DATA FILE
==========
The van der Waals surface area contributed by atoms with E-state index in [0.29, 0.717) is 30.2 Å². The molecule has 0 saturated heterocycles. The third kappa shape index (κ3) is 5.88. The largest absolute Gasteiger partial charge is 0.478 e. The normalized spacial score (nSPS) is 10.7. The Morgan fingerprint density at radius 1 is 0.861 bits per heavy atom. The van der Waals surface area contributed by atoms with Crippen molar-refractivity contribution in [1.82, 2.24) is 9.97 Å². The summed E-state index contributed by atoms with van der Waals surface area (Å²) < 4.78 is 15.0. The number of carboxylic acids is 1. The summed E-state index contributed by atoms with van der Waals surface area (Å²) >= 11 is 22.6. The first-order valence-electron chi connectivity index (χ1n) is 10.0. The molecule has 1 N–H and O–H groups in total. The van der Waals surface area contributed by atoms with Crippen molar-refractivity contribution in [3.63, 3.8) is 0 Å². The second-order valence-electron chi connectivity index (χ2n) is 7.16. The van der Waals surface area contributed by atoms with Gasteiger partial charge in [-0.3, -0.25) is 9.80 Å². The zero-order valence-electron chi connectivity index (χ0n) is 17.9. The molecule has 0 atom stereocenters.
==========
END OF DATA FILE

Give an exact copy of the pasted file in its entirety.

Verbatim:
The van der Waals surface area contributed by atoms with E-state index in [0.29, 0.717) is 30.2 Å². The molecule has 0 saturated heterocycles. The third kappa shape index (κ3) is 5.88. The largest absolute Gasteiger partial charge is 0.478 e. The normalized spacial score (nSPS) is 10.7. The Morgan fingerprint density at radius 1 is 0.861 bits per heavy atom. The van der Waals surface area contributed by atoms with Crippen molar-refractivity contribution in [1.82, 2.24) is 9.97 Å². The summed E-state index contributed by atoms with van der Waals surface area (Å²) < 4.78 is 15.0. The number of carboxylic acids is 1. The summed E-state index contributed by atoms with van der Waals surface area (Å²) >= 11 is 22.6. The first-order valence-electron chi connectivity index (χ1n) is 10.0. The molecule has 1 N–H and O–H groups in total. The van der Waals surface area contributed by atoms with Crippen molar-refractivity contribution in [3.63, 3.8) is 0 Å². The second-order valence-electron chi connectivity index (χ2n) is 7.16. The van der Waals surface area contributed by atoms with Gasteiger partial charge in [-0.3, -0.25) is 9.80 Å². The zero-order valence-electron chi connectivity index (χ0n) is 17.9. The molecule has 0 atom stereocenters.